Elephant Watching in Pinnawala
Pinnawala, Sri Lanka
After 30 grueling hours of travel we arrived at the Bandaranaike International Airport in Negombo, 20 miles north of the capital city of Colombo. We had chosen Sri Lanka for so many reasons. The country of Sri Lanka is budget friendly, rich in culture and history and offers gorgeous landscapes and high temperatures.
Our hotel, Hotel Pinnalanda, an hour and a half northeast of the airport in the village of Pinnawala arranged a taxi for $45 US. After scooping up our luggage we found the driver holding our name card and as recommended, we used the ATM at the airport to withdraw enough cash for the next few days. The Sri Lankan rupee (LKR) is a closed currency and only available within the country.
The weather was hot and sticky especially packed into the backseat of a small taxi but we were on our way. Upon arrival, Hotel Pinnalanda served a refreshing sparkling black currant water. Check in was simple, then we were led to our room overlooking the stream. Exhausted and running on fumes, we showered and passed out, never waking for lunch or dinner.
Day 1: Morning & Afternoon | Elephant Watch
The following morning we woke early to shower and enjoy breakfast overlooking the river. Breakfast was included with our stay and served at a dining area attached to our hotel. It was very nice, complete with a gorgeous view.
As we finished our meal of eggs, toast, chicken sausage, bacon and fruit, the elephants began to arrive. We spent the next few hours hanging out, taking photos of the elephants.
We quickly realized it was best to sneak down near the water to get up close and personal with the elephants. One of the local men nearby offered us fruit to feed the elephants but asked for payment in return. Either way, it was incredible to feed the elephants and see them up close.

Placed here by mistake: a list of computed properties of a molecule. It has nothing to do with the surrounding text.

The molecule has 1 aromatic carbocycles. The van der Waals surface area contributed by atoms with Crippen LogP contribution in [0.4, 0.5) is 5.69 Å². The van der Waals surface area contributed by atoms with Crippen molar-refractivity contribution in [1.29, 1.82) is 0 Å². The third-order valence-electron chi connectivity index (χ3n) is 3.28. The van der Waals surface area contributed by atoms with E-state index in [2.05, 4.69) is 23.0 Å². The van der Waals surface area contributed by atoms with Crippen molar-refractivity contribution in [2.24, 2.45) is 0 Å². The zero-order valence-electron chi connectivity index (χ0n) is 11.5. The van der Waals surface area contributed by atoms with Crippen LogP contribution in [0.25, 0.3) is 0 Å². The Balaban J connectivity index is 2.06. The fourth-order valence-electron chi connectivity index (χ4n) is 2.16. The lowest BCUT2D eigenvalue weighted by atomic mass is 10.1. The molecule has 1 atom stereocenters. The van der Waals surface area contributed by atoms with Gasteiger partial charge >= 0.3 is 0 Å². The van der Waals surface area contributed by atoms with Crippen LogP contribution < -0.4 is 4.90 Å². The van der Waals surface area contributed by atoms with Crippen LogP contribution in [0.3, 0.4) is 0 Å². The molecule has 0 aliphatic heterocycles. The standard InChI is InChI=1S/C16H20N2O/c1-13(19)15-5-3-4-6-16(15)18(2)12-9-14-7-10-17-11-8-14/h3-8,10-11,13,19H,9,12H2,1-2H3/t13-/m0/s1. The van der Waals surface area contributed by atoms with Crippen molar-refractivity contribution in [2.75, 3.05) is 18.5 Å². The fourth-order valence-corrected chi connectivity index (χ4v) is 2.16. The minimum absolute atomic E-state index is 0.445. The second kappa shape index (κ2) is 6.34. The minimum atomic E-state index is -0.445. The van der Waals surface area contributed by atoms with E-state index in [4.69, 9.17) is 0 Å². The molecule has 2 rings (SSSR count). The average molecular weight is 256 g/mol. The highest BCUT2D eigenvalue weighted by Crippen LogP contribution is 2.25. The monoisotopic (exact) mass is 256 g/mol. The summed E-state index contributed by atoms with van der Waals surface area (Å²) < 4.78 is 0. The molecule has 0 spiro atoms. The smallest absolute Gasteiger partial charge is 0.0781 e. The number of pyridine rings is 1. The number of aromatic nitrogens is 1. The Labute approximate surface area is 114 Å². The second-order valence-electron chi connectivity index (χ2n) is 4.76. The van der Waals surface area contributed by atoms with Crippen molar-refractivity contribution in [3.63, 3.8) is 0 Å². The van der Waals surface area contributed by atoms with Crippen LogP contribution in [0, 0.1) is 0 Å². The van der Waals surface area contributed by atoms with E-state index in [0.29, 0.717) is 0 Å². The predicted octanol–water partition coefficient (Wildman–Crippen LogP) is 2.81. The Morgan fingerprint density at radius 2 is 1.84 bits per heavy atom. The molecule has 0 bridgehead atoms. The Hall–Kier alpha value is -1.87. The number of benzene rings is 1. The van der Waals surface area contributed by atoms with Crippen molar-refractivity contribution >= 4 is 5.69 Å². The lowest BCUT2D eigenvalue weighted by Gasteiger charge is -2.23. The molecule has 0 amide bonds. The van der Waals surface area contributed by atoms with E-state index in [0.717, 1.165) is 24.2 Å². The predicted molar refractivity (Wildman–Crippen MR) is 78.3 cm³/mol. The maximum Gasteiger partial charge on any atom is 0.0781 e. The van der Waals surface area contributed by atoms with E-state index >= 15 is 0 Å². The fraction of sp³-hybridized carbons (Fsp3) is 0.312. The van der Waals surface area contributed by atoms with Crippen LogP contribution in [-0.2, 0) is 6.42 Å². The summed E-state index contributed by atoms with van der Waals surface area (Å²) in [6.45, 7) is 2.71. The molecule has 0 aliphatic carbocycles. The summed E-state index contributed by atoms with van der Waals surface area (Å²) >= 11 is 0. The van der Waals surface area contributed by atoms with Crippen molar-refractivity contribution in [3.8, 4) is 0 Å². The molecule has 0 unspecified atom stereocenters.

Later that morning we learned more elephants would be arriving at the river to cool off. The elephants visit this area to drink and bathe twice daily from the Pinnawala Elephant Orphanage. The Pinnawala Elephant Orphanage was established by the Sri Lankan Department of Wildlife Conservation in 1975 and was taken over by the Department of National Zoological Garden in 1978. Beginning in 1982, an elephant breeding program was launched.
Between 75 and 100 elephants are taken after at the orphanage which was established to nurse, feed and house young elephants abandoned by their mothers. Many elephant births have occurred at the orphanage while under care and some have even been released to private owners and temples.
One of the locals asked if we’d like to bathe the elephants (and possibly ride) for a fee but we felt it best to not support any type of exploitation of the elephants and passed on the opportunity.
As the herd of elephants began to arrive, everyone cleared. It was pretty incredible to see so many massive elephants moving this quickly. It was even a bit frightening to experience how powerful they must be.
As we took a closer look we noticed some elephants were secured by large chains linked to posts in the ground, while others were free to roam. There was even one elephant with all four legs chained so tightly he was barely able to shuffle by like an inmate.
We soon learned that the “trouble makers” (ones who cause problems or sneak away) need to be secured for safety reasons. Of course, it’s never fun to see animals tied up but I can understand a certain level of safety is extremely important.
Watching the elephants play was fascinating. Most acted like children, taunting other elephants or splashing around in the water. Others tried to get frisky with each other, break away from their chains or snap branches in half. But most of all they seemed happy, happy to get a scrub down or sprayed in the face with cool water under the hot sun.
After spending hours hanging with the elephants it was time for us to move on to Sigiriya, our next stop in Sri Lanka. Sigiriya is two and a half hours northeast of Pinnawala and is home to an ancient rock fortress often referred to by locals as the Eighth Wonder of the World.